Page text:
Corresponding author: Carolyn Weiniger, MB, ChB, Department of Anesthesiology and Intensive Care Medicine, Hadassah-Hebrew University Medical Center, Ein Kerem, Jerusalem 91120, Israel; e-mail: email@example.com.
Financial Disclosure The authors have no potential conflicts of interest to disclose.
The breech-presenting fetus at term should be delivered by cesarean according to guidelines published by the American College of Obstetricians and Gynecologists (ACOG) and Royal College of Obstetricians and Gynaecologists because this delivery mode reduces fetal morbidity.1–3 However, overall maternal and fetal morbidity is lower with vaginal delivery.4–5 Normal vaginal delivery is possible after successful external cephalic version to convert the fetus to cephalic presentation. Higher parity is a known predictor of external cephalic version success,6,7 and whereas the success rate for multiparas may be as high as 100%, the success rate of external cephalic version among nulliparas is lower (30–63%).7–10
The Cochrane Database11 and a meta-analysis12 examined randomized controlled trials comparing neuraxial analgesia before performing external cephalic version with no analgesia (control). They both found discordance between trials using neuraxial analgesia for external cephalic version procedures. Those studies that used spinal analgesia (Delisle MF, Kamani AA, Douglas MJ, Bebbington MW. Antepartum external cephalic version under spinal anesthesia: a randomized controlled study [abstract]. J Obstet Gynaecol Can 2003;25:S13)13 reported lower success rates than those with epidural analgesia.14,15 However, the spinal dose was an analgesic dose, as opposed to the anesthetic epidural dose. The study participants in these trials were a heterogeneous population of multiparous and nulliparous women. The success rate of spinal analgesia according to parity was not reported, but in one nonrandomized trial, the success rate of external cephalic version after neuraxial analgesia among nulliparas was 83%.16 The importance of successful external cephalic version for the nullipara is the ability to potentially avoid a uterine scar if external cephalic version is successful. After a cesarean delivery, if external cephalic version fails, there is an almost 91% chance of a subsequent cesarean delivery.17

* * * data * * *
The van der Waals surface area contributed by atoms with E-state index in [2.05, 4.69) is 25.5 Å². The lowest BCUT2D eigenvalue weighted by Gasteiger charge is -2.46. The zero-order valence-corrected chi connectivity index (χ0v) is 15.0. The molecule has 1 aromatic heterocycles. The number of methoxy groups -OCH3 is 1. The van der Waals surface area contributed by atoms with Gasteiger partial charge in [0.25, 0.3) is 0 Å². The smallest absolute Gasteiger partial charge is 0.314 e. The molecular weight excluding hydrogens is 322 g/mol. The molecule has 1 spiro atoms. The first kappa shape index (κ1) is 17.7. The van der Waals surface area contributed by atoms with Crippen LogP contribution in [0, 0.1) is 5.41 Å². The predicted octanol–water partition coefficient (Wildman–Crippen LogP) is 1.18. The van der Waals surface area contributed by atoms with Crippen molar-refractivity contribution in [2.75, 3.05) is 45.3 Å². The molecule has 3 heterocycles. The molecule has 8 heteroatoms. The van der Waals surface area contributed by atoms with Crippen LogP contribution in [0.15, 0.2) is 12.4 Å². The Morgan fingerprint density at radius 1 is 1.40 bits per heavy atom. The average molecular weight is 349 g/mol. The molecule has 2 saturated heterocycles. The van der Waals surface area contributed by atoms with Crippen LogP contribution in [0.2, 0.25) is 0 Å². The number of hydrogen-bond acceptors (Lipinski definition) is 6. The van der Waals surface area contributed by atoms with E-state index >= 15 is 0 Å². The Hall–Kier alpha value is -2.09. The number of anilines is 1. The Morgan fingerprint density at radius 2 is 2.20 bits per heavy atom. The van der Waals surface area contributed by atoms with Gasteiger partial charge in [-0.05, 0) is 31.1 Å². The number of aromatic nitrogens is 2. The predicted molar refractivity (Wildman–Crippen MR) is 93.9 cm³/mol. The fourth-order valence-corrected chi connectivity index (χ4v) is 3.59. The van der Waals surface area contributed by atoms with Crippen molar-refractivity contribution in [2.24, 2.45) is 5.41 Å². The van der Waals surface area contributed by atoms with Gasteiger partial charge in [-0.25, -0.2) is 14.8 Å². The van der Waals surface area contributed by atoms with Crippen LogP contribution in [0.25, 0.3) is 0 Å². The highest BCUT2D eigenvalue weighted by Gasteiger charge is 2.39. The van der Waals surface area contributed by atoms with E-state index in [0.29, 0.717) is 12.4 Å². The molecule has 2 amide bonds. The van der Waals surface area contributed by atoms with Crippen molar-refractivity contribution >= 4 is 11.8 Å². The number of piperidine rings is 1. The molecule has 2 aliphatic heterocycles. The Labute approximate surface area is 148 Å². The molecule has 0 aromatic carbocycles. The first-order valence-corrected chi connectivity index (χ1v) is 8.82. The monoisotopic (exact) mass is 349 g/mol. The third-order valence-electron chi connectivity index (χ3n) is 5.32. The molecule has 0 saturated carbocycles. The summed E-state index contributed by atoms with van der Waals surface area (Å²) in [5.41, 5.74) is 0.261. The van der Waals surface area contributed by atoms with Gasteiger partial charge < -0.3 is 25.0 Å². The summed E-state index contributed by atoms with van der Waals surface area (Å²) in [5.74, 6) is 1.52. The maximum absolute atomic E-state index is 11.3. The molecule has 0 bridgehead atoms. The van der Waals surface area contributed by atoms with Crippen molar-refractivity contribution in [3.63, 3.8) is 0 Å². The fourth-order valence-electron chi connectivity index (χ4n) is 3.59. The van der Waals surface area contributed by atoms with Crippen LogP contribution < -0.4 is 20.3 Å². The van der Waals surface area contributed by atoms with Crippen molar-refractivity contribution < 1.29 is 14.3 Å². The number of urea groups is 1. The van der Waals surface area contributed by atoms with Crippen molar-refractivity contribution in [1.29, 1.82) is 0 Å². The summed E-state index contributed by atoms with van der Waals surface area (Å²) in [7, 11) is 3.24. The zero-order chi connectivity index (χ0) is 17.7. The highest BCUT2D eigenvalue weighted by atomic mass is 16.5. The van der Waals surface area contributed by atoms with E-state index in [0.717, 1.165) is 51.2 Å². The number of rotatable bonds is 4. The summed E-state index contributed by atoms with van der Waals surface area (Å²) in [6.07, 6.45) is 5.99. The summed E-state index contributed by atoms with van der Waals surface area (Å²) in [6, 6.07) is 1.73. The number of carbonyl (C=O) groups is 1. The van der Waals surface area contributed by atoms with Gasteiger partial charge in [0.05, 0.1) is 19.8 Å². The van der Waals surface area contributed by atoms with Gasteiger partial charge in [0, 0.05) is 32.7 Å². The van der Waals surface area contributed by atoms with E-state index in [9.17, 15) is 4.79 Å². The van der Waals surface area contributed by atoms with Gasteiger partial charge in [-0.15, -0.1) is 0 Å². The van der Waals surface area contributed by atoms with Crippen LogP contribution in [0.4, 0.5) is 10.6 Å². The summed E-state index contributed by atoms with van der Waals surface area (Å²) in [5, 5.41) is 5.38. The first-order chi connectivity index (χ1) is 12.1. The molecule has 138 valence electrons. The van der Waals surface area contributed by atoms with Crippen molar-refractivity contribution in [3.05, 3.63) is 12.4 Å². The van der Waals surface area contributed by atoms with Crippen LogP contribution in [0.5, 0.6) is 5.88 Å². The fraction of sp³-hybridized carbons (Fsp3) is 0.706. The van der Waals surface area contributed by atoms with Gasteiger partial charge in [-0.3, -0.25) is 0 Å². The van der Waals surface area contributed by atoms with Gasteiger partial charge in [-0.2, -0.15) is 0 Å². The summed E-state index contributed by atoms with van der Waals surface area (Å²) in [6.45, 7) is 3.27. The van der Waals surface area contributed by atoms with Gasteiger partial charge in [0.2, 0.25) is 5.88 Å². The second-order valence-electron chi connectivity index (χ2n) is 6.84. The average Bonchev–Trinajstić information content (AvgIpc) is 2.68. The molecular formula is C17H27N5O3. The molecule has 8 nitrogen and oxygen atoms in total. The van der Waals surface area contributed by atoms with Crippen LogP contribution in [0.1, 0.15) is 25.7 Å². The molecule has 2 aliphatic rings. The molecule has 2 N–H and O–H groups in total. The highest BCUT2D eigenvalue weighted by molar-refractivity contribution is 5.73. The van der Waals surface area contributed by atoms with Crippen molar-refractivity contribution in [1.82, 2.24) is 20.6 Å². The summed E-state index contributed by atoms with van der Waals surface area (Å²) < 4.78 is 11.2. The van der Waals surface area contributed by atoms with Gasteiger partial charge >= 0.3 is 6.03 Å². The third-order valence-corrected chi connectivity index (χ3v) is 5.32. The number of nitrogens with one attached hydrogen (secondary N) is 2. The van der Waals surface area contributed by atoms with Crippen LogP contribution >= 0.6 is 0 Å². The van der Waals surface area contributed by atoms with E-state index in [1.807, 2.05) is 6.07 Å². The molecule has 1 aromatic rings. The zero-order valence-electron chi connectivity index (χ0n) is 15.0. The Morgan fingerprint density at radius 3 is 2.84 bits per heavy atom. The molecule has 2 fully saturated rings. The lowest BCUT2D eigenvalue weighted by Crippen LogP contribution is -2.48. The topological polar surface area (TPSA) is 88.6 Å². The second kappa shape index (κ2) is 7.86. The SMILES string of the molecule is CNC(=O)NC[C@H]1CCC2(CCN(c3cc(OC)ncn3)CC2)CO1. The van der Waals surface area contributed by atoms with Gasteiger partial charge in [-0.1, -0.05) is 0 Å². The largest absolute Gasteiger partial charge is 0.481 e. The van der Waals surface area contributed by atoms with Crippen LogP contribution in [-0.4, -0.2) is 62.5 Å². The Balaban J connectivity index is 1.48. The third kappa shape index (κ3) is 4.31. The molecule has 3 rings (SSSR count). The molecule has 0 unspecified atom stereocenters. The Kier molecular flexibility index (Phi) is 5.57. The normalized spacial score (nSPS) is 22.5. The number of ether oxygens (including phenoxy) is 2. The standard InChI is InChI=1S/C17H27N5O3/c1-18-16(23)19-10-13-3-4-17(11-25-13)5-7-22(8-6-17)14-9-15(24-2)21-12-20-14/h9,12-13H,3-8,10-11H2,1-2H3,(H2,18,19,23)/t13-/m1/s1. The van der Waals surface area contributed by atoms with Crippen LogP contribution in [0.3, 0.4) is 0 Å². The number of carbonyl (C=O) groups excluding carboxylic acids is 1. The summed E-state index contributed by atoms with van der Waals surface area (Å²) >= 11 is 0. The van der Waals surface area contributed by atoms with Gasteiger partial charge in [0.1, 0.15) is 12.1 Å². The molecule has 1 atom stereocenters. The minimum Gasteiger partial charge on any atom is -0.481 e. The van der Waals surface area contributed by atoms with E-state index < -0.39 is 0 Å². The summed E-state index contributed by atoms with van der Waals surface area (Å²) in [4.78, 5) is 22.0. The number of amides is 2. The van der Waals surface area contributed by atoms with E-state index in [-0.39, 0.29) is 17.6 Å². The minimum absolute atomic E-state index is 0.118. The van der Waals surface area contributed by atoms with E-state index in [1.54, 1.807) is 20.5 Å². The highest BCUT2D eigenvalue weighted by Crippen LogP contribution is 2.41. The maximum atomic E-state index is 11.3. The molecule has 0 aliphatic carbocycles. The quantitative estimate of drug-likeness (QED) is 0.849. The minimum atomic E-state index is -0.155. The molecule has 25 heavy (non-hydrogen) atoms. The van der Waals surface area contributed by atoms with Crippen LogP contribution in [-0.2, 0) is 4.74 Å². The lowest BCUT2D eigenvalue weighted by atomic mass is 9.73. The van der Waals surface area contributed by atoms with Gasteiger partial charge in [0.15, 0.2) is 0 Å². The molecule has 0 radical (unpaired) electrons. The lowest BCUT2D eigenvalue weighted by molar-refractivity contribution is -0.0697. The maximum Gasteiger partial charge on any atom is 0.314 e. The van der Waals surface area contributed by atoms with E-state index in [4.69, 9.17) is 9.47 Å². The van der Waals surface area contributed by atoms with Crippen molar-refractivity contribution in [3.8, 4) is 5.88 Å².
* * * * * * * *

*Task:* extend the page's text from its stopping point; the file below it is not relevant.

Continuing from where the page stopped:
MATERIALS AND METHODS